The Paradox of uncertainty
Current events (alright, THE event) got us thinking about a piece we prepared back in 2009, after the last financial crisis, when the Dow had dropped 53% and for a moment the banking system teetered on the edge of collapse. It was entitled “The Paradox of Uncertainty” which can be summarized as follows:
The more that certainty is sought, and uncertainty avoided, the less innovative an organization (or an individual) is likely to become, and the less certain its future.
But by embracing uncertainty intelligently, the more innovative an organization/individual is likely to be, and the more certain its future.
So we were struck recently to come across the following, the second of “Seven Science-Based Strategies For Coping With Coronavirus Anxiety” in a piece that appeared in Government Executive by Jelena Kecmanovic, a Georgetown psychology Professor:
Tackle the anxiety paradox
Anxiety rises proportionally to how much one tries to get rid of it. Or as Carl Jung put it, “What you resist persists.”
We certainly cannot claim to have influenced Carl Jung, or Jelena Kecmanovic. Nor do we expect that scenario planning was on their minds. But the parallel between the paradox of uncertainty and Jung’s regarding anxiety is striking.
The rationale for our 2009 piece was that although we had seen a resurgence of interest in scenario planning triggered by the recent economic crisis, we wanted to promote the full benefits of the scenario planning process, which are far broader than preparedness in the face of uncertainty. Rather than avoiding or hiding from uncertainty the FSG approach to strategy embraces it, and in doing so drives strategic opportunity identification, innovation, risk management and strategic prioritization.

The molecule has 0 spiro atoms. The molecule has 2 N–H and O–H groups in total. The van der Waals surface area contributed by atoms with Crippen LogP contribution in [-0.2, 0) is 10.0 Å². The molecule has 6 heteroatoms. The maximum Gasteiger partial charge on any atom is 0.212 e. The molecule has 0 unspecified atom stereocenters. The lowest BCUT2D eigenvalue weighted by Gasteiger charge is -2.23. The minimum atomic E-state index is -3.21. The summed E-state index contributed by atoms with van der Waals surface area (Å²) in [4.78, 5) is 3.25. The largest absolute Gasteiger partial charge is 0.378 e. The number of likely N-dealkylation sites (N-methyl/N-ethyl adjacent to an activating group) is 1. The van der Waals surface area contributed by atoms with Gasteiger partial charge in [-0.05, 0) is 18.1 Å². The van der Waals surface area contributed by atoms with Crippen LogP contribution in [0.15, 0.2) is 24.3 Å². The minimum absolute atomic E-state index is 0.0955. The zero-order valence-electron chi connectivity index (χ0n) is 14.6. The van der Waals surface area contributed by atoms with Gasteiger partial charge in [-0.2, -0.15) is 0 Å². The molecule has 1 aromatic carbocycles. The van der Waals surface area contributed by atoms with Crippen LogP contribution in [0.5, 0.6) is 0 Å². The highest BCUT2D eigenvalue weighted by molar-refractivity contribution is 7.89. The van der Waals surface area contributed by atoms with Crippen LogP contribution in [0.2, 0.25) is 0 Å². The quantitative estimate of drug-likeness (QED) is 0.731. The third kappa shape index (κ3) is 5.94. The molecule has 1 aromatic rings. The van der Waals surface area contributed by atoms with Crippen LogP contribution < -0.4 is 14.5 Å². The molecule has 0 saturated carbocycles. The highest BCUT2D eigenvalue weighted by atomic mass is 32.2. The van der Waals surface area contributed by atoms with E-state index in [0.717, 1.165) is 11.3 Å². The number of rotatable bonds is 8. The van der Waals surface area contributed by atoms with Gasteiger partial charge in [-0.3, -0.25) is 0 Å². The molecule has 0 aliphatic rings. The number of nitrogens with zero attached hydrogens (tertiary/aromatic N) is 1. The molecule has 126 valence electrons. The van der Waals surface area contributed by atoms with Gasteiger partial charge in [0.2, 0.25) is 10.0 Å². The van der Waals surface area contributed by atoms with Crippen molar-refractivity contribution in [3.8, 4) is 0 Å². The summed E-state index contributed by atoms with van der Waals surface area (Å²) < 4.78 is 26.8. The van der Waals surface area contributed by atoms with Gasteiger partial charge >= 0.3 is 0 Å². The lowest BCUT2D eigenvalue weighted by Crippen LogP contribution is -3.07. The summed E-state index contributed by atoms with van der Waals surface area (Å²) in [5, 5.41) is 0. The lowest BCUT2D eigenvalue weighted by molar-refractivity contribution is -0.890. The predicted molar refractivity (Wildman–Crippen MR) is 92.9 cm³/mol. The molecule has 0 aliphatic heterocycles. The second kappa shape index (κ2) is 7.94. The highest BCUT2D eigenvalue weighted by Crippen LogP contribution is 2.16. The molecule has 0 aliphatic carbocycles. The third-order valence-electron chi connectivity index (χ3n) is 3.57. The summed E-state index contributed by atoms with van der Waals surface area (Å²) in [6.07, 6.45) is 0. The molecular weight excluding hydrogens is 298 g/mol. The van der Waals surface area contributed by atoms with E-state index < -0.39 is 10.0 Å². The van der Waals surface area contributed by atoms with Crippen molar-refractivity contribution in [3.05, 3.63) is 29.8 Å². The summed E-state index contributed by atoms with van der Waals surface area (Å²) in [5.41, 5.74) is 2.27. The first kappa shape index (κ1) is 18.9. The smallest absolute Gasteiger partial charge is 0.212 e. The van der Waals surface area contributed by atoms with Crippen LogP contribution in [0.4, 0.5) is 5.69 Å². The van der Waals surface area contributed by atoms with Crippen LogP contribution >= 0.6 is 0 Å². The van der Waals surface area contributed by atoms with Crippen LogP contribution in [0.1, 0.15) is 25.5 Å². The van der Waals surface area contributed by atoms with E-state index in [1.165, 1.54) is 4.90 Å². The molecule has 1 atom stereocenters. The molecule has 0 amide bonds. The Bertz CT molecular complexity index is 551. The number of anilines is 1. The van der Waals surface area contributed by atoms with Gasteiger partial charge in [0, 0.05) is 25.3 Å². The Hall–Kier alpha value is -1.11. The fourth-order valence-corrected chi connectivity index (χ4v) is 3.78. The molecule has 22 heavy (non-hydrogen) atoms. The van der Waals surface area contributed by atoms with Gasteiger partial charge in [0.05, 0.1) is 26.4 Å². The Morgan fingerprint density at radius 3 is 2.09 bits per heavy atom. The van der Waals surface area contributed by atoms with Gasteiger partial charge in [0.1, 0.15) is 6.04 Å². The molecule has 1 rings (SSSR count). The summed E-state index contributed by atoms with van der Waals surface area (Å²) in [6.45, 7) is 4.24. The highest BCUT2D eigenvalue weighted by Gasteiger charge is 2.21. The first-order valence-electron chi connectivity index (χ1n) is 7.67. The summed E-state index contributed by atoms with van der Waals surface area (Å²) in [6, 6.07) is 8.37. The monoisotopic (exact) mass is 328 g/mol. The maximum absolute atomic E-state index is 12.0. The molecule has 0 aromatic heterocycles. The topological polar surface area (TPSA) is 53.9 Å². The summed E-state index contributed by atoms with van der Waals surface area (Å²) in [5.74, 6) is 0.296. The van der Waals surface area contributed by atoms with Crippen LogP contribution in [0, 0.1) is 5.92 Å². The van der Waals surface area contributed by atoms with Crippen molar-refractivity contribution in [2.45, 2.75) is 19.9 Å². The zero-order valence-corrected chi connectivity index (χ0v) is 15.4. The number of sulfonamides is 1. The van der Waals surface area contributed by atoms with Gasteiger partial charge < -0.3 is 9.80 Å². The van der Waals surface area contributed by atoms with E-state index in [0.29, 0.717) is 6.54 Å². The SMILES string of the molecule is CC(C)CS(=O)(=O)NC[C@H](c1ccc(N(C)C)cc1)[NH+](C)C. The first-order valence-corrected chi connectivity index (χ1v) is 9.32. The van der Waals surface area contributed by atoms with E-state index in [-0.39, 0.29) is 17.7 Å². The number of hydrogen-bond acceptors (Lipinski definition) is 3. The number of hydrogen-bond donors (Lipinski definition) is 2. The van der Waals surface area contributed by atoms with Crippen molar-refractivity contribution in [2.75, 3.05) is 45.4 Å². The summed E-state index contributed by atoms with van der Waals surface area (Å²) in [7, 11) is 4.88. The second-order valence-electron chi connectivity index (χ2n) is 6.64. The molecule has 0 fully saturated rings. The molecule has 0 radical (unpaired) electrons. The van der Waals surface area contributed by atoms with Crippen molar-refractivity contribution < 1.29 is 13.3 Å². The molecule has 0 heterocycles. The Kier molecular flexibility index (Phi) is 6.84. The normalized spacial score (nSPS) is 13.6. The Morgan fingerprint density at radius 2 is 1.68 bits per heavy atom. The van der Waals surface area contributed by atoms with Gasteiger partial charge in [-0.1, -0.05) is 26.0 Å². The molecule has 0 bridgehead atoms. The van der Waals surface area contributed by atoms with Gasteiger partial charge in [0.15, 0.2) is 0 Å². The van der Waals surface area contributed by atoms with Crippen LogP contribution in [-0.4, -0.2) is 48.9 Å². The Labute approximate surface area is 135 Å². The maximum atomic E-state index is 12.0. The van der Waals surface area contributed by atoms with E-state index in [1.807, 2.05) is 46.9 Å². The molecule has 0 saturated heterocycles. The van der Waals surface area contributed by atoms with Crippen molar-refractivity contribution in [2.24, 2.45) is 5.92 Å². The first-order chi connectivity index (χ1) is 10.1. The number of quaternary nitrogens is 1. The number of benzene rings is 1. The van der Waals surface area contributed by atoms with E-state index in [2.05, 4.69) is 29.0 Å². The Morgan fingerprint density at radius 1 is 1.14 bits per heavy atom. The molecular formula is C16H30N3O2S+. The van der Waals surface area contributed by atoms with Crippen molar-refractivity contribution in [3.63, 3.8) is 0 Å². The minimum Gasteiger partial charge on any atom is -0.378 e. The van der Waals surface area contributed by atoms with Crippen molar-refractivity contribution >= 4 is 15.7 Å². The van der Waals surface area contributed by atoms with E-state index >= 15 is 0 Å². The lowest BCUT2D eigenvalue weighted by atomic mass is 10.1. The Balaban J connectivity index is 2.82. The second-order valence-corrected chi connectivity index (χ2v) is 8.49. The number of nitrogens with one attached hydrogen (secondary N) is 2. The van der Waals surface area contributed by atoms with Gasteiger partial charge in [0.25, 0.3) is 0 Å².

Scenario planning opens the aperture, playing out the implications of events and allowing second and third order effects to be evaluated. Because the future beyond say five years is inherently uncertain, scenario or alternative futures planning tends to use the long term as a planning horizon. But sometimes, as with the Coronavirus crisis, the future arrives suddenly, and the short term becomes just as uncertain.
We will have a fuller discussion of Coronavirus alternative futures in the weeks to come. In the meantime, you may be interested to read Treading Water, a scenario dealing with global pandemics, one of a set of five we developed for the US Coastguard in 2010, as part of Project Evergreen. If you would like a copy send us an email.
Wishing all of our clients, friends and followers continued good health at this difficult time.